An alternative embodiment of a laser pyrolysis apparatus is shown in FIG. 8. Referring to FIG. 8, a laser pyrolysis apparatus 290 includes reaction chamber 292, particle transfer element 294, and a particle collection system 296. Reaction chamber 292 interfaces with reactant inlet nozzle 298 at a bottom surface 300 of reaction chamber 292 where reactant delivery system 302 connects with reaction chamber 292. Particle transfer element 294 connects along a top surface 304 with reaction chamber 292. In this embodiment, the reactants are delivered from the bottom of reaction chamber 292 while the products are collected from the top of reaction chamber 292. Reactant inlet nozzle 298 can have a nozzle structure with the annular channels similar to the configuration shown in FIGS. 5 and 6.

First light tube 306 is configured to direct a light beam path through reaction chamber 292 along the length of the chamber. First light tube 306 comprises a cylindrical lens 308 oriented to focus along the direction oriented along a normal between top surface 304 to bottom surface 300 of reaction chamber 292 while not focusing the light along the direction parallel to a table top 310. Inert gas is directed into a first tube 307 from gas tubing to keep contaminants away from optical components. First light tube 306 connects directly or indirectly with a light source at flange 312. The light beam path continues through reaction chamber 292 to a second light tube 314. Second light tube 314 is terminated with a window 316 that directs the beam to a beam dump 318, for example, a light meter. In operation, the light beam, generally from a CO2 laser, intersects a reactant stream generated from reactant inlet nozzle 298.

Particle transfer element 294 can comprise an attachment plate 320, a flow conduit 322 and cooling collar 324. Attachment plate 320 provides for secure fastening of particle transfer element 294 to a top plate 326. Cooling collar 324 is secured with a gas tight seal to flow conduit 322 with a fastening band or the like, although, in other embodiments, flow collar 504 can be welded or otherwise fastened to form a gas tight seal. Furthermore, cooling collar 324 provides for flow of product stream from flow conduit 322 to particle collection system 296. Cooling collar 324 is designed to reduce the temperature of the product stream flowing therein, for example, by mixing the product stream with an inert gas supplied from the exterior of cooling collar 324. A cooling collar design using gas jets is described in detail in U.S. patent application publication number 2009/0020411A1 to Holunga et al., entitled “Laser Pyrolysis with In-Flight Particle Manipulation for Powder Engineering,” incorporated herein by reference. In operation, product stream flows from reaction chamber 292, through flow conduit 322 and cooling collar 324, to particle collection system 296.

Particle collection system 296 comprises flow tube 328, collection chamber 330 and container 332. Flow tube 328 provides a fluid connection between cooling collar 324 and collection chamber 330. Collection chamber 330 can comprise a single bag collector which uses a flexible bag to separate a product plenum from a clean plenum. Back pulse system 334 provides occasional back pulses of gas to remove product powders from the bag membrane so that the powders fall to the bottom of collection chamber 330. The bottom of collection chamber 330 is connected with valve 336 that is releasably connected to container 332. When valve 336 is open powder can fall into container 332. To remove and replace container 332, valve 336 can be closed. Collection chamber 330 also leads to a vent 340 that generally is connected to a scrubber and a pump. Other collection systems can be used in place of the single bag collector if desired.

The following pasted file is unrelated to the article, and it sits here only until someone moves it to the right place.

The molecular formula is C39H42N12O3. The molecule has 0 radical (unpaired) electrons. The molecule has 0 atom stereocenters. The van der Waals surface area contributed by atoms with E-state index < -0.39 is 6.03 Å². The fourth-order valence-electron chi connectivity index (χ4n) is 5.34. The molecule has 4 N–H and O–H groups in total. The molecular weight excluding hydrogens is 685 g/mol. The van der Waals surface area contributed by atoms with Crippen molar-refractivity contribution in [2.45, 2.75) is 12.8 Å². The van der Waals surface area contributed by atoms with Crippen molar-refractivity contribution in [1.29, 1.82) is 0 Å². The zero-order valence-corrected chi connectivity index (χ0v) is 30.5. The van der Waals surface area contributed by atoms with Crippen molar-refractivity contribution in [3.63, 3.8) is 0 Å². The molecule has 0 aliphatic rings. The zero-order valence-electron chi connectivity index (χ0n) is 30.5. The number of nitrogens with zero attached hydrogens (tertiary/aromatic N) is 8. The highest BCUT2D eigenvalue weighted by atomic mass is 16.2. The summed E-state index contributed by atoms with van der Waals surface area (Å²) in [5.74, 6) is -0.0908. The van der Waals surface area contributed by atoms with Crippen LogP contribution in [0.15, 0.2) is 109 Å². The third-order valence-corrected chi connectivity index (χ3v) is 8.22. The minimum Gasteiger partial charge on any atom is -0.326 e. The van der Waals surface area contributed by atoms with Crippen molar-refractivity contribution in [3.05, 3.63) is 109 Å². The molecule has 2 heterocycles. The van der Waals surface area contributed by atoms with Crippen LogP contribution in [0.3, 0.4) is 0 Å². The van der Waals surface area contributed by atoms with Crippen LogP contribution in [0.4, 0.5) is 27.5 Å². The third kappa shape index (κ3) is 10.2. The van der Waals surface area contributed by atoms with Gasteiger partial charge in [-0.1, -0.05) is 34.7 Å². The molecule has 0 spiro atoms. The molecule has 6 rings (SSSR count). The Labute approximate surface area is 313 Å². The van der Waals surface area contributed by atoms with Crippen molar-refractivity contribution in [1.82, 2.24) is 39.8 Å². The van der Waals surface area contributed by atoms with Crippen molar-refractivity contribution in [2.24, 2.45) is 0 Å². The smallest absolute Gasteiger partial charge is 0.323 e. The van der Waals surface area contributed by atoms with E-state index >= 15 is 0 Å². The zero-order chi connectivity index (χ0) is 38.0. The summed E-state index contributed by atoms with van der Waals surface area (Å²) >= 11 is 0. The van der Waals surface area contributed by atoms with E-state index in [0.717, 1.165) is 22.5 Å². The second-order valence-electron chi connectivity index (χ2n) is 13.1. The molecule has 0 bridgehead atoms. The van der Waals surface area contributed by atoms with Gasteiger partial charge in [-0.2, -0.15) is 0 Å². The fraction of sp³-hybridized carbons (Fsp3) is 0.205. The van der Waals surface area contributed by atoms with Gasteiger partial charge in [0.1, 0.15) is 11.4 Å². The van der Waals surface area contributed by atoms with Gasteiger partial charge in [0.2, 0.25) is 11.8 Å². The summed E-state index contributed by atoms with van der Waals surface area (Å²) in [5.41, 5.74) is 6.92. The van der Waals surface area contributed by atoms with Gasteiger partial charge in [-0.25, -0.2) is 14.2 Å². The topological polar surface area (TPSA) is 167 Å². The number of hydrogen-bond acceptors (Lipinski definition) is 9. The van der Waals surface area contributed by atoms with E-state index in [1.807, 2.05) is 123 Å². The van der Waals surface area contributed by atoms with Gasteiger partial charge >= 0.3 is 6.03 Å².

FIGS. 9-11 show an alternate embodiment of a reactant inlet nozzle: Reactant inlet nozzle 360 comprises a plurality of adjacent rectangular flow channels. Reactant inlet nozzle 360 can be desirable for the formation of silicon nanoparticles and can also be used effectively for the synthesis of other nanoparticles using laser pyrolyisis. Reactant inlet nozzle 360 can be advantageous because it can promote homogenous reaction conditions in the reactant stream during product particle formation. In particular, the reactant inlet nozzle design depicted in FIGS. 9-11 can help reduce attenuation of the laser beam across the reactant stream. FIG. 9 depicts a side-view cross section of reactant inlet nozzle 360. FIGS. 10 and 11 depict a top view and a side-view, respectively, of reactant inlet nozzle 360. A top view of just the flow channels is shown in FIG. 12 along with an arrow indicating the light beam path is shown in FIG. 12. FIG. 12 provides clarity with respect to the intended orientation of the nozzle within the reactor.

Referring to FIGS. 9-11, reactant inlet nozzle 360 comprises sealing plate 362 and flow element 364. Sealing plate 362 comprises trough 366 and bolt holes 368. Sealing plate 362 is secured at a flange to the lower portion of flow element 364 and is designed to secure reactant inlet nozzle 360 to a reaction chamber via bolt holes 368. A rubber gasket or the like can be place within trough 366 to affect an improved seal between sealing plate 362 and the reaction chamber.